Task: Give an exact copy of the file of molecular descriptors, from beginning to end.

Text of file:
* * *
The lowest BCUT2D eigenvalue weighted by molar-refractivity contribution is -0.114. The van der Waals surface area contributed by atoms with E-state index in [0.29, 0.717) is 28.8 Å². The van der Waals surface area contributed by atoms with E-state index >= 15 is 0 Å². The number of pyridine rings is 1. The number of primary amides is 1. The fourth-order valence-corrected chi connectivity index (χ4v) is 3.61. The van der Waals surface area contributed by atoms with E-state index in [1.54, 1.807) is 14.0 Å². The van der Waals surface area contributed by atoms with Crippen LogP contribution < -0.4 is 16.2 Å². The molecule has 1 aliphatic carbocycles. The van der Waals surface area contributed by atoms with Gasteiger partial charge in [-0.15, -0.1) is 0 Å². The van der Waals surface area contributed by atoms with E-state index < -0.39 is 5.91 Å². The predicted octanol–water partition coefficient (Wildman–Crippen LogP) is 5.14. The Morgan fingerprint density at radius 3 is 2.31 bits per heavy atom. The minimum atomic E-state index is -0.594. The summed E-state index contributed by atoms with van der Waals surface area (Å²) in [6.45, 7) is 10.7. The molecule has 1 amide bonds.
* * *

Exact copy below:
The lowest BCUT2D eigenvalue weighted by molar-refractivity contribution is -0.114. The van der Waals surface area contributed by atoms with E-state index in [0.29, 0.717) is 28.8 Å². The van der Waals surface area contributed by atoms with E-state index >= 15 is 0 Å². The number of pyridine rings is 1. The number of primary amides is 1. The fourth-order valence-corrected chi connectivity index (χ4v) is 3.61. The van der Waals surface area contributed by atoms with E-state index in [1.54, 1.807) is 14.0 Å². The van der Waals surface area contributed by atoms with Crippen LogP contribution < -0.4 is 16.2 Å². The molecule has 1 aliphatic carbocycles. The van der Waals surface area contributed by atoms with Gasteiger partial charge in [-0.15, -0.1) is 0 Å². The van der Waals surface area contributed by atoms with E-state index < -0.39 is 5.91 Å². The predicted octanol–water partition coefficient (Wildman–Crippen LogP) is 5.14. The Morgan fingerprint density at radius 3 is 2.31 bits per heavy atom. The minimum atomic E-state index is -0.594. The summed E-state index contributed by atoms with van der Waals surface area (Å²) in [6.45, 7) is 10.7. The molecule has 1 amide bonds.